Nurse and Patient

I am a nurse.  I am a patient.  I have now spent about equal time on either side of the “bedrails” so to speak.

On these pages I would like to share some of those experiences from the perspective of a patient, who is also a nurse.

Topics: Bipolar, ADD, Fibromyalgia, Chronic Fatigue, Narcolepsy, Depression, Navigating the healthcare maze and being your own advocate, survival, dealing with your anger and other emotions.

Note: there is additional content on this topic on the blog! I have converted some of my Topics to tags, so for additional Nurse and Patient related stuff, and medical topics, just search Nurse and Patient in the search box in the right sidebar on the home page for additional posts after perusing to the pages linked below!  Thanks for reading!

Additional Articles

Other good links!

6 thoughts on “Nurse and Patient

  1. Hi Dear sister,
    Hi, im a Christian and a retired RN too that is on the “other side of the stretcher” for years with ME/CFS, Fibromyalgia, IGG Subclass deficiencies. You have a lovely blog 🙂
    I actually found it while looking for things that people say to us, more particularly our brothers and sisters in Christ.
    Maybe it would be a good topic, to write about the things that some of our brothers and sisters in the Lord say to us in regards to our illnesses….Some of them dont realize how hurtful they are. God already knows what we are going through and He has the answer and we trust in Him….and not all of us see physical healing on this side of heaven.
    Thankyou dear sis 🙂


  2. I have been cared for by so many nurses….and unfortunately, have not always been such a great patient….now that I am walking with the Lord…I wish I could go back to thank each and every nurse that took such great care of me….I feel somehow that I can thank them all through you…God bless you for being a nurse!


    • It is definitely a calling and an honor to be counted among that special sisterhood. I am retired now, but “once a nurse, always a nurse” at heart. I have been on both sides of the bed-rails and I feel that same gratitude for all the good nurses out there. It was definitely a very special blessing to me, getting to minister care to people in that way. It is very humbling to be used of the Lord to pray with and minister comfort and peace to patients and family members at those times in life when we are forced to face our own mortality. I had to leave the field sooner than I intended due to my own health but I wouldn’t trade the nursing career that I had, for anything.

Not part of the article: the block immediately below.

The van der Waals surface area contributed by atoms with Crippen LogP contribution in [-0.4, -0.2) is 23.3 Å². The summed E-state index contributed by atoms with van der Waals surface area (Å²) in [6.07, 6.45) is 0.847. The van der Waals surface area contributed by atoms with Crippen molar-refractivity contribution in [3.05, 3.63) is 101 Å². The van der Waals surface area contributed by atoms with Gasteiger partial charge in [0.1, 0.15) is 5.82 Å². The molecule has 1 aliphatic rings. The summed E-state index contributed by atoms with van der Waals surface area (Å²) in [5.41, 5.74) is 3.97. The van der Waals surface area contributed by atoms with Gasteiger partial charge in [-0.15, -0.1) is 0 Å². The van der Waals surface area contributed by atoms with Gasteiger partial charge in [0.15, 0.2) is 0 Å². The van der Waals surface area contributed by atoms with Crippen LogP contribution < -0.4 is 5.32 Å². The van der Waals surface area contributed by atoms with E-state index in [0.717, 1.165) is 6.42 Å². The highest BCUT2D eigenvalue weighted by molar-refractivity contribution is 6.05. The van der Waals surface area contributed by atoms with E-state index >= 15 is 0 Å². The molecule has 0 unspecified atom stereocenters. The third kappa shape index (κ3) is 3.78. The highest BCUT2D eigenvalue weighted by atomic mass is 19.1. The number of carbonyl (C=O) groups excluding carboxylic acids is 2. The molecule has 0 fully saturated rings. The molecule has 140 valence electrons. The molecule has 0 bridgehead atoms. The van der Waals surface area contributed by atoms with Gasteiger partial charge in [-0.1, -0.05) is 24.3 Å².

3. My, my. Our God does work in mysterious ways. I thought I’d glance over your blog. I’m “tired,” but that’s sometimes pronounced “taard” where I live now. As a matter of fact some folks pronounced it that way where I grew up. Being “taard,” and older than some, and because I’m accumulating maladies faster than I could attract mosquitoes where I used to where I was raised in Chambers County, TX–I, too, am a patient and a (retired) nurse. I suspected that I recognized a kindred spirit in your recent thoughts on ……and there you are–a kindred spirit. God bless you. May He use you to reach others whose journey leads them into some of these valleys where ‘not just everybody has learned to walk.’ BB


    • Oh I’m so glad you stopped by! My family is from WV so I know “taard” just as well as “tired”. I would love for you to write me some of your nursing memories to share with readers! Or anything else that you’d like to write about. If I had to guess I would say I believe you have had some experience with writing (although, as a nurse, being able to compose a narrative is part of the required job skills, isn’t it?) I also was always a person for letter-writing. Back when “snail mail” was all there was. I am sort of infamous for my looooong letters in big fat envelopes that required 2 stamps. I had a cousin I wrote to for all our growing up years until she finally moved from WV to VA where I live. Boy I bet we’d have a few hearty laughs if we had kept those letters and could read them now.


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